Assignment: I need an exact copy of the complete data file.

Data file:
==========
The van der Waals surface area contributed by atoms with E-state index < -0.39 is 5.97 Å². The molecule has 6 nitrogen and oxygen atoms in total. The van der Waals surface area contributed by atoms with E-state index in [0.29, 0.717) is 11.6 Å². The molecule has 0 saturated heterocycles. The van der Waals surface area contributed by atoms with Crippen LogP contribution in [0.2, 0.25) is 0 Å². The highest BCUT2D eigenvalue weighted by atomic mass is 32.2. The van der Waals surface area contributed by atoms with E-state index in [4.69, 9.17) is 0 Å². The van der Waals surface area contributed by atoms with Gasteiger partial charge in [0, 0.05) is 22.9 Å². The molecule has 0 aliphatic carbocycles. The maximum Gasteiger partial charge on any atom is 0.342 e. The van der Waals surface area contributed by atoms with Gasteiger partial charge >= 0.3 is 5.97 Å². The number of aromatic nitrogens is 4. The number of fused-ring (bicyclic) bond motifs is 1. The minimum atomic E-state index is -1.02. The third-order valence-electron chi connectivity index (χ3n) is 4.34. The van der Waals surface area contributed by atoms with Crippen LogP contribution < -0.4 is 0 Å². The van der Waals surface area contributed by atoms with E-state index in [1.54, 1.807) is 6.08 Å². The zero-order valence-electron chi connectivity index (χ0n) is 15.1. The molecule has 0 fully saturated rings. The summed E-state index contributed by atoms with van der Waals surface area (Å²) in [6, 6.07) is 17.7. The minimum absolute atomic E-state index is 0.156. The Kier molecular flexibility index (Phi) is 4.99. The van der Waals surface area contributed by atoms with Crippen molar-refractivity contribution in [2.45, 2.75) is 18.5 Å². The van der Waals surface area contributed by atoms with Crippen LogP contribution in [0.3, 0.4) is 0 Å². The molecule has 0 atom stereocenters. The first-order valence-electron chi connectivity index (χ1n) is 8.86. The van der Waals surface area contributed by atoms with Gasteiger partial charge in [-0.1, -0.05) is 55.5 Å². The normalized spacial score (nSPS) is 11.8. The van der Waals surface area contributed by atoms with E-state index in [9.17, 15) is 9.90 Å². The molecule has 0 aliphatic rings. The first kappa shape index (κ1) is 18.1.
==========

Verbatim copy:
The van der Waals surface area contributed by atoms with E-state index < -0.39 is 5.97 Å². The molecule has 6 nitrogen and oxygen atoms in total. The van der Waals surface area contributed by atoms with E-state index in [0.29, 0.717) is 11.6 Å². The molecule has 0 saturated heterocycles. The van der Waals surface area contributed by atoms with Crippen LogP contribution in [0.2, 0.25) is 0 Å². The highest BCUT2D eigenvalue weighted by atomic mass is 32.2. The van der Waals surface area contributed by atoms with E-state index in [4.69, 9.17) is 0 Å². The van der Waals surface area contributed by atoms with Gasteiger partial charge in [0, 0.05) is 22.9 Å². The molecule has 0 aliphatic carbocycles. The maximum Gasteiger partial charge on any atom is 0.342 e. The van der Waals surface area contributed by atoms with Gasteiger partial charge >= 0.3 is 5.97 Å². The number of aromatic nitrogens is 4. The number of fused-ring (bicyclic) bond motifs is 1. The minimum atomic E-state index is -1.02. The third-order valence-electron chi connectivity index (χ3n) is 4.34. The van der Waals surface area contributed by atoms with Crippen LogP contribution < -0.4 is 0 Å². The van der Waals surface area contributed by atoms with E-state index in [1.54, 1.807) is 6.08 Å². The zero-order valence-electron chi connectivity index (χ0n) is 15.1. The molecule has 0 fully saturated rings. The summed E-state index contributed by atoms with van der Waals surface area (Å²) in [6, 6.07) is 17.7. The minimum absolute atomic E-state index is 0.156. The Kier molecular flexibility index (Phi) is 4.99. The van der Waals surface area contributed by atoms with Crippen molar-refractivity contribution in [2.45, 2.75) is 18.5 Å². The van der Waals surface area contributed by atoms with Crippen LogP contribution in [0.3, 0.4) is 0 Å². The molecule has 0 atom stereocenters. The first-order valence-electron chi connectivity index (χ1n) is 8.86. The van der Waals surface area contributed by atoms with Gasteiger partial charge in [-0.1, -0.05) is 55.5 Å². The normalized spacial score (nSPS) is 11.8. The van der Waals surface area contributed by atoms with E-state index in [9.17, 15) is 9.90 Å². The molecule has 0 aliphatic rings. The first kappa shape index (κ1) is 18.1.